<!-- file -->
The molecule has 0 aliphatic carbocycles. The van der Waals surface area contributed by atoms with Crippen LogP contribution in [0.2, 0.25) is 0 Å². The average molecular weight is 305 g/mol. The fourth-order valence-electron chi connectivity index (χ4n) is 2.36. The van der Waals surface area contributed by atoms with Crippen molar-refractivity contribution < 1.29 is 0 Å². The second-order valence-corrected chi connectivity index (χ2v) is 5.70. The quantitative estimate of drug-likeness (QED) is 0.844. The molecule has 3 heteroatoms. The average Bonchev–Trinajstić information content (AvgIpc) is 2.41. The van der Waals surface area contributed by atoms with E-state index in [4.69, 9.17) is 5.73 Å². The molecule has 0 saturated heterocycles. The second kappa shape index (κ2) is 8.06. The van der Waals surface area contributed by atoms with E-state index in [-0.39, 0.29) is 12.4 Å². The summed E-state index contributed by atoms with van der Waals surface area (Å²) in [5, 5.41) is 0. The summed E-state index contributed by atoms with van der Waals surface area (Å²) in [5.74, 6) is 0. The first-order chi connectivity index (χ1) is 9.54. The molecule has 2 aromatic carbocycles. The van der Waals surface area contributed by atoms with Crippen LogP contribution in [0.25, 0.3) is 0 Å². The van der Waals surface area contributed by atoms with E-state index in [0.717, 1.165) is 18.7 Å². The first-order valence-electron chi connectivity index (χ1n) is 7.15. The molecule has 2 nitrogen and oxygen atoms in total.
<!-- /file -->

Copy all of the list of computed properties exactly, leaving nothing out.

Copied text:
The molecule has 0 aliphatic carbocycles. The van der Waals surface area contributed by atoms with Crippen LogP contribution in [0.2, 0.25) is 0 Å². The average molecular weight is 305 g/mol. The fourth-order valence-electron chi connectivity index (χ4n) is 2.36. The van der Waals surface area contributed by atoms with Crippen molar-refractivity contribution < 1.29 is 0 Å². The second-order valence-corrected chi connectivity index (χ2v) is 5.70. The quantitative estimate of drug-likeness (QED) is 0.844. The molecule has 3 heteroatoms. The average Bonchev–Trinajstić information content (AvgIpc) is 2.41. The van der Waals surface area contributed by atoms with E-state index in [4.69, 9.17) is 5.73 Å². The molecule has 0 saturated heterocycles. The second kappa shape index (κ2) is 8.06. The van der Waals surface area contributed by atoms with E-state index in [-0.39, 0.29) is 12.4 Å². The summed E-state index contributed by atoms with van der Waals surface area (Å²) in [5, 5.41) is 0. The summed E-state index contributed by atoms with van der Waals surface area (Å²) in [5.74, 6) is 0. The first-order chi connectivity index (χ1) is 9.54. The molecule has 2 aromatic carbocycles. The van der Waals surface area contributed by atoms with Crippen LogP contribution in [0.25, 0.3) is 0 Å². The van der Waals surface area contributed by atoms with E-state index in [0.717, 1.165) is 18.7 Å². The first-order valence-electron chi connectivity index (χ1n) is 7.15. The molecule has 2 nitrogen and oxygen atoms in total.